In 2011, Washington lawmakers put pressure on themselves to balance the national budget by establishing $1.2 trillion in mandatory cuts to the federal budget should they not meet their deadline. Beginning on March 1st of this year and continuing through the next decade, these cuts (termed ‘the sequester’) call for dramatic, across-the-board cuts to state and national programs. Now, as negotiations have stalled to reach agreement on a balanced budget with a comprehensive package of spending cuts, the sequester is moving ahead. Starting with an $85 billion cut to the 2013 federal budget, this first round is projected to be far reaching—cutting funding for national defense, education, public health, law enforcement programs, and other government services.
The obvious benefit of the package is a marked reduction in the national debt. Forecasts predict that full implementation of the sequester will reduce the deficit to $845 billion, or 5.3 percent of GDP by the end of the fiscal year—the lowest level since 2008. Many households view the 1.3% reduction in total government expenditures as minor compared to the belt-tightening most families have personally made in the past few years.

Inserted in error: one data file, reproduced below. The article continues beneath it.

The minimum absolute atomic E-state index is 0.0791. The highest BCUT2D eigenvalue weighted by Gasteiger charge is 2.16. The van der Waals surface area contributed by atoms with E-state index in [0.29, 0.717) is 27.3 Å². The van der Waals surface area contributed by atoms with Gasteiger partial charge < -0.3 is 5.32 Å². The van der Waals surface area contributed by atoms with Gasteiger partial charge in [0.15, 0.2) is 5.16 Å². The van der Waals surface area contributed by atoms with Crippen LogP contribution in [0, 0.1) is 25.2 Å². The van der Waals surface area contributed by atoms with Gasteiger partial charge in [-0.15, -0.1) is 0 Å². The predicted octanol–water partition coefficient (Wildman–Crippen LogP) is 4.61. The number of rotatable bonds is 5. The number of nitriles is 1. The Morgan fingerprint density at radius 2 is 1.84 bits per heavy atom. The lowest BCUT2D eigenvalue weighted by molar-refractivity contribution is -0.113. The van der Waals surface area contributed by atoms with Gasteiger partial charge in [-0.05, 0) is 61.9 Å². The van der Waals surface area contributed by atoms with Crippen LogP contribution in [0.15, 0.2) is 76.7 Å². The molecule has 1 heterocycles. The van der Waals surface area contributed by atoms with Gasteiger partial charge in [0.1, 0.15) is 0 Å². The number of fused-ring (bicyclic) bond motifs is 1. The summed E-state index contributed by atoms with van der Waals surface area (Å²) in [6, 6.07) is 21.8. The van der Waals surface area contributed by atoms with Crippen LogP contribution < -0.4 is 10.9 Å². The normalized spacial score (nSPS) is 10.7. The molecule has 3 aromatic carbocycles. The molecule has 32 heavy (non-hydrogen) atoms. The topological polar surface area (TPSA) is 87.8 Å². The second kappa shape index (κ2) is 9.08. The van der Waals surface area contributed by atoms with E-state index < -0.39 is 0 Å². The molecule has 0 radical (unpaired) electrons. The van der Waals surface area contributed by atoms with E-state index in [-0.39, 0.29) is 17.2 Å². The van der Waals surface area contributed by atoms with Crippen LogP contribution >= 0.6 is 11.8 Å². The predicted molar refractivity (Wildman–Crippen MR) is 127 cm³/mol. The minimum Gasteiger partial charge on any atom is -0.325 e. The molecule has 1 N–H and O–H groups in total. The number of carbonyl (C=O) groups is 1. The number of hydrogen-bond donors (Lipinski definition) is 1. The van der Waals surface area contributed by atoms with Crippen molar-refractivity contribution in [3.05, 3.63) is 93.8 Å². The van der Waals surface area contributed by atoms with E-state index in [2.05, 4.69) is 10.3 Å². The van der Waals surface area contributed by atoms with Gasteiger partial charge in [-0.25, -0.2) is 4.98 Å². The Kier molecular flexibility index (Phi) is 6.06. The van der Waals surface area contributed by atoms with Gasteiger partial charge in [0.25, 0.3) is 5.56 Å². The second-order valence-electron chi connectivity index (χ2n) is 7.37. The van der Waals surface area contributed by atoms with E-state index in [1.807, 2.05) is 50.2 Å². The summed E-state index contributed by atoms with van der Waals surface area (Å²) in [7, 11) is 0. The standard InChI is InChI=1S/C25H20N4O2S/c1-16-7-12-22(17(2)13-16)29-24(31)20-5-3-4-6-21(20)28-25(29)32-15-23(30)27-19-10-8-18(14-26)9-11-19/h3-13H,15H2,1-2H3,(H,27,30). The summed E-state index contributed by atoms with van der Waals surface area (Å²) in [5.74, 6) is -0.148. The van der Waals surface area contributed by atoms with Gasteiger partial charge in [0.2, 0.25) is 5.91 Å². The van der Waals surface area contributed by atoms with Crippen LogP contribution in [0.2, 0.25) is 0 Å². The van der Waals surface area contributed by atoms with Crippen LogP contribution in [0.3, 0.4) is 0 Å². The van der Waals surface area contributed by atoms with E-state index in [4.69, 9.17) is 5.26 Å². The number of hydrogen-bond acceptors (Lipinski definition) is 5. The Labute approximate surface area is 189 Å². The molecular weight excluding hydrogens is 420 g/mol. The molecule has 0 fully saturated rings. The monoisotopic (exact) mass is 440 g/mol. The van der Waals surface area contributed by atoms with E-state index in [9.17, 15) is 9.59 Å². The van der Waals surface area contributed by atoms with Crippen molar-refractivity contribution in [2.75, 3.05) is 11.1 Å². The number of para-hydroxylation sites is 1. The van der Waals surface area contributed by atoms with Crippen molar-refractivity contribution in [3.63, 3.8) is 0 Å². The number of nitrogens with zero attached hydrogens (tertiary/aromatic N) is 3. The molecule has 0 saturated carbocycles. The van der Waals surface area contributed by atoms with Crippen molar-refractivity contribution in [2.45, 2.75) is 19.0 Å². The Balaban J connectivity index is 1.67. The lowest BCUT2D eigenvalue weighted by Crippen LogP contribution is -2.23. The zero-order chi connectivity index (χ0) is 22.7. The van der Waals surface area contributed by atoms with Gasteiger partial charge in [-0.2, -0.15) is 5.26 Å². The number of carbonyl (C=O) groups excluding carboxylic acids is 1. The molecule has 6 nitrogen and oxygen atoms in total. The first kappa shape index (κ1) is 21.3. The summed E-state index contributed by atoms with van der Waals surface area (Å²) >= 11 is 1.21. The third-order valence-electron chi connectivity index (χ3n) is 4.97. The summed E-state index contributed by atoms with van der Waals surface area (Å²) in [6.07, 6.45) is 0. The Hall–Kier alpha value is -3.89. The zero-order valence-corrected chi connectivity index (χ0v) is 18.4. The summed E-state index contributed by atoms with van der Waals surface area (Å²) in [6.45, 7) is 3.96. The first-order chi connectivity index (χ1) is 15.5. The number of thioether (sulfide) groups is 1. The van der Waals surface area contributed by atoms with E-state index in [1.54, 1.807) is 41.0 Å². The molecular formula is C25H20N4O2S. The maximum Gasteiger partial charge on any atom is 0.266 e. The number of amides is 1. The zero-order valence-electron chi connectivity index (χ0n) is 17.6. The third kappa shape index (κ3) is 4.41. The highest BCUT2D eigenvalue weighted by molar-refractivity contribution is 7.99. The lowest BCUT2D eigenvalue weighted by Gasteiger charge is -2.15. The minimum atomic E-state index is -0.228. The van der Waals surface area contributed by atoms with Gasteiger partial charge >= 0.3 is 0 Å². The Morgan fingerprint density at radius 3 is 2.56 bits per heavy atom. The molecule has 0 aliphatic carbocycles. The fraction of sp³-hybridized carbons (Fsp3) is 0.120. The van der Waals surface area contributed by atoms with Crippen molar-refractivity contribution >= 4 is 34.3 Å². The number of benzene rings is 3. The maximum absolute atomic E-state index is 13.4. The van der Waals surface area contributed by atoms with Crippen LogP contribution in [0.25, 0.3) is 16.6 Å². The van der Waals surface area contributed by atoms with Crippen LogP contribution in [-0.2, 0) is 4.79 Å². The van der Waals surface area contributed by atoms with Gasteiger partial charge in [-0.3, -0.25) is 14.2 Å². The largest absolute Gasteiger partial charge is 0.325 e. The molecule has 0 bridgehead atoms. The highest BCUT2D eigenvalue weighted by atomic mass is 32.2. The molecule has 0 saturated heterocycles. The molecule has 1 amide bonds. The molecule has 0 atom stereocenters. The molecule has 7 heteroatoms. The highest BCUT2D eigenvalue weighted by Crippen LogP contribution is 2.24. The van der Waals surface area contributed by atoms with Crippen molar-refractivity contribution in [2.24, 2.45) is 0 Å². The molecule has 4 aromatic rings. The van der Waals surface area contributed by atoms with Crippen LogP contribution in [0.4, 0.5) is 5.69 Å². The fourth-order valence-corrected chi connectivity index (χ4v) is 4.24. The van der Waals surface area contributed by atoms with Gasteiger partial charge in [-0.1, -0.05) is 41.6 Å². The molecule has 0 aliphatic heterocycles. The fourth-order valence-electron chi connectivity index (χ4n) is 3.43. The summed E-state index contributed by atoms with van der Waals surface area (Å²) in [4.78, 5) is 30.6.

However, with the country’s economic recovery still fragile, the benefits could be outweighed by the sequester’s negative economic consequences. The Congressional Budget Office estimates that the cuts could result in the loss of 750,000 jobs by year’s end. Locally, the cuts will reduce state revenues by $86 million. Nearly $12 million in educational funding for Utah schools and over $1 million in public health funds will also be lost.
While the economic impact of the sequester is potentially severe, the cuts are not immediate. Implementation will take weeks or months, and interim negotiations in Washington could alter or reverse some or all of the spending cuts. Over the long term, fiscally-responsible policy makers should reform our country’s runaway spending on entitlement programs such as Social Security, Medicare, and Medicaid. Rather than merely cutting discretionary spending, as the sequester is set to do, lawmakers must address these more significant budgetary issues that are at the heart of the national debt crisis. Until politicians are willing to risk endangering the dissent of a few factions and address these difficult issues, no effective, long-term strategy for national budget reduction is likely.